Motor neurone charity to hire fourth nurse with funds raised by Fr Tony Coote

Priest’s campaign gives €275,000 to IMNDA to help people with motor neurone disease

Fr Tony Coote, whose fundraising for motor neurone disease raised a total of €550,000. Photograph: Dave Meehan

Fr Tony Coote, whose fundraising for motor neurone disease raised a total of €550,000. Photograph: Dave Meehan

a
 

The Irish Motor Neurone Disease Association (IMNDA) has announced plans to hire a fourth nurse to help people living with motor neurone disease, using funds raised from Fr Tony Coote’s successful Walk While You Can campaign.

The outreach nursing service provided by the IMNDA currently consists of three nurses, who help more than 370 patients spread across the country. The service is funded entirely from public donations, with recruitment for the new specialist post to begin in early 2019.

The IMNDA has benefited by €275,000 from Fr Coote’s campaign, which included a 550km walk from Letterkenny to Ballydehob last summer. The campaign raised a total of €550,000, with proceeds also going to Research Motor Neurone.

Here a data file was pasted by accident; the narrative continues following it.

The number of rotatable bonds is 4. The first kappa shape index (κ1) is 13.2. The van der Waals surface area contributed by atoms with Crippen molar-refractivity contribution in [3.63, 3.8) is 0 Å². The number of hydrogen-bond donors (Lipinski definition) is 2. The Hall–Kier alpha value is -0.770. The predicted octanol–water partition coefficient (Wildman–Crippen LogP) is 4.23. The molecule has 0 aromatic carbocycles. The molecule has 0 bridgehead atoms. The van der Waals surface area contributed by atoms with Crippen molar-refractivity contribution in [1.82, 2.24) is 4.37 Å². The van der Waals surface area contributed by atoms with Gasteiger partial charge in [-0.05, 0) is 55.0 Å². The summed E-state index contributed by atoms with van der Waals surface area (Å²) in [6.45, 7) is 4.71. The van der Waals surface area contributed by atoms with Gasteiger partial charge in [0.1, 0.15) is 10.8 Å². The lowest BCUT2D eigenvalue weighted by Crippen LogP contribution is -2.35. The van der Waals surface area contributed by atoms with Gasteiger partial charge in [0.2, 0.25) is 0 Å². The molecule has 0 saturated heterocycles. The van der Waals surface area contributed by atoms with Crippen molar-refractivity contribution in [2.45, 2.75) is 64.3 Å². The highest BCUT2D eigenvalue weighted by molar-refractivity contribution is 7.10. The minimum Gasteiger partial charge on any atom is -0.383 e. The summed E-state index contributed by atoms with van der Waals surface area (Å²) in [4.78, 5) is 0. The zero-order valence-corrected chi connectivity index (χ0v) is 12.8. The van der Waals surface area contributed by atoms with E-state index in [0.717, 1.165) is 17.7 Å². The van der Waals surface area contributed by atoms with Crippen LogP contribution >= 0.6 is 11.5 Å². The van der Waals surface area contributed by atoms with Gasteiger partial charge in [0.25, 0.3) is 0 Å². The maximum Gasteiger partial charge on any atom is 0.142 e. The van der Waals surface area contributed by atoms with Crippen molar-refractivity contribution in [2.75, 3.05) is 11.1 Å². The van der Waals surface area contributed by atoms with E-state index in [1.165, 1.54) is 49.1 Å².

Motor neurone disease (MND) is a progressive neurological condition that attacks the motor neurones, or nerves, in the brain and spinal cord. Messages gradually stop reaching muscles, which leads to weakness and wasting. One person in Ireland dies every three days from MND.

Earlier this week in The Irish Times, Prof Orla Hardiman outlined how funds raised for motor neurone disease research is used, and how more is needed to effectively combat the disease.

Fr Coote’s campaign and the importance of the IMNDA nursing service was highlighted during the Walking the Walk documentary on RTÉ One television on Thursday night.

“What Fr Tony has achieved in the last few months is remarkable and we are blown away by his bravery and his sheer determination to help other people living with motor neurone disease,” said Róisín Duffy, IMNDA chief executive.

“He has given a voice to so many and highlighted the challenges posed by this devastating disease on a daily basis. He made it his mission to raise awareness and give people hope, and we believe the appointment of a fourth nurse for IMNDA is the best way we can honour this mission.”

a